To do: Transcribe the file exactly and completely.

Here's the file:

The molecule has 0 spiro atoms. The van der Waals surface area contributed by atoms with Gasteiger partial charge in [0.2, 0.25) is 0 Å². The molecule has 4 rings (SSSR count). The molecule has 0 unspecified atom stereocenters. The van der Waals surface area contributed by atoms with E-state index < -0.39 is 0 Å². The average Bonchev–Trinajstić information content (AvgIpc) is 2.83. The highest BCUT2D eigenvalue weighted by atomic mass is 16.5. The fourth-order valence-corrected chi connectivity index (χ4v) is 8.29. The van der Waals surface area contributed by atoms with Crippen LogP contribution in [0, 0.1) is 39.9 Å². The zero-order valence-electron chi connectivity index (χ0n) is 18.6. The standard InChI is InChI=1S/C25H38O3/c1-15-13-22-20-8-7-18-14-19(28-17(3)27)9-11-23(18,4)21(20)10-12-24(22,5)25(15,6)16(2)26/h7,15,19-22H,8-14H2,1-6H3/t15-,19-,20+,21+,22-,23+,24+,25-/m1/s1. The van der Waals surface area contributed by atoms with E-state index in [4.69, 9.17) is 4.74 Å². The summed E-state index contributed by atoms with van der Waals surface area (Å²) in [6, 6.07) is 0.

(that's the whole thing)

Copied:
The molecule has 0 spiro atoms. The van der Waals surface area contributed by atoms with Gasteiger partial charge in [0.2, 0.25) is 0 Å². The molecule has 4 rings (SSSR count). The molecule has 0 unspecified atom stereocenters. The van der Waals surface area contributed by atoms with E-state index < -0.39 is 0 Å². The average Bonchev–Trinajstić information content (AvgIpc) is 2.83. The highest BCUT2D eigenvalue weighted by atomic mass is 16.5. The fourth-order valence-corrected chi connectivity index (χ4v) is 8.29. The van der Waals surface area contributed by atoms with Crippen LogP contribution in [0, 0.1) is 39.9 Å². The zero-order valence-electron chi connectivity index (χ0n) is 18.6. The standard InChI is InChI=1S/C25H38O3/c1-15-13-22-20-8-7-18-14-19(28-17(3)27)9-11-23(18,4)21(20)10-12-24(22,5)25(15,6)16(2)26/h7,15,19-22H,8-14H2,1-6H3/t15-,19-,20+,21+,22-,23+,24+,25-/m1/s1. The van der Waals surface area contributed by atoms with E-state index in [4.69, 9.17) is 4.74 Å². The summed E-state index contributed by atoms with van der Waals surface area (Å²) in [6, 6.07) is 0.